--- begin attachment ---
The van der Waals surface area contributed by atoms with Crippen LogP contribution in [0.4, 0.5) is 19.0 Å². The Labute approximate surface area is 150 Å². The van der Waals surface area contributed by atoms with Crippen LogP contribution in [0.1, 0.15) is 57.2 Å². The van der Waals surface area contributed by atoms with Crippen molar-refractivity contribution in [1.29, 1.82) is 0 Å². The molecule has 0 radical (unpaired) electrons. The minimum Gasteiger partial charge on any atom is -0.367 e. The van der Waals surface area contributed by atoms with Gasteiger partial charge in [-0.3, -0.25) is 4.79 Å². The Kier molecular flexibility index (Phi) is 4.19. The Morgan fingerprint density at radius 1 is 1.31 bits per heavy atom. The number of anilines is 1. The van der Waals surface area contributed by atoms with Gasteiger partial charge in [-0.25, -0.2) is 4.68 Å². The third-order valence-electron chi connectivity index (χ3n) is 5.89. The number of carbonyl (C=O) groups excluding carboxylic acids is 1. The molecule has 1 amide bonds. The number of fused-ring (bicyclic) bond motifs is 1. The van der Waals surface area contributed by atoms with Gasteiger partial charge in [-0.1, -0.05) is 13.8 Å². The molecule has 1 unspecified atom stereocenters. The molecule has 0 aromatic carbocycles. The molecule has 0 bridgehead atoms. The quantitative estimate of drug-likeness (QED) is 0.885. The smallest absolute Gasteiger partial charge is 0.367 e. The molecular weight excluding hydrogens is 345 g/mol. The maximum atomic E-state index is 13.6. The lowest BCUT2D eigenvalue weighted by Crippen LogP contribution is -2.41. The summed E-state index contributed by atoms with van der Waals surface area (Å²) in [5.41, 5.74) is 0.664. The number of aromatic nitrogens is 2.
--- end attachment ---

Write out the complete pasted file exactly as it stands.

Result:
The van der Waals surface area contributed by atoms with Crippen LogP contribution in [0.4, 0.5) is 19.0 Å². The Labute approximate surface area is 150 Å². The van der Waals surface area contributed by atoms with Crippen LogP contribution in [0.1, 0.15) is 57.2 Å². The van der Waals surface area contributed by atoms with Crippen molar-refractivity contribution in [1.29, 1.82) is 0 Å². The molecule has 0 radical (unpaired) electrons. The minimum Gasteiger partial charge on any atom is -0.367 e. The van der Waals surface area contributed by atoms with Gasteiger partial charge in [-0.3, -0.25) is 4.79 Å². The Kier molecular flexibility index (Phi) is 4.19. The Morgan fingerprint density at radius 1 is 1.31 bits per heavy atom. The number of anilines is 1. The van der Waals surface area contributed by atoms with Gasteiger partial charge in [-0.25, -0.2) is 4.68 Å². The third-order valence-electron chi connectivity index (χ3n) is 5.89. The number of carbonyl (C=O) groups excluding carboxylic acids is 1. The molecule has 1 amide bonds. The number of fused-ring (bicyclic) bond motifs is 1. The van der Waals surface area contributed by atoms with Gasteiger partial charge in [-0.1, -0.05) is 13.8 Å². The molecule has 1 unspecified atom stereocenters. The molecule has 0 aromatic carbocycles. The molecule has 0 bridgehead atoms. The quantitative estimate of drug-likeness (QED) is 0.885. The smallest absolute Gasteiger partial charge is 0.367 e. The molecular weight excluding hydrogens is 345 g/mol. The maximum atomic E-state index is 13.6. The lowest BCUT2D eigenvalue weighted by Crippen LogP contribution is -2.41. The summed E-state index contributed by atoms with van der Waals surface area (Å²) in [5.41, 5.74) is 0.664. The number of aromatic nitrogens is 2.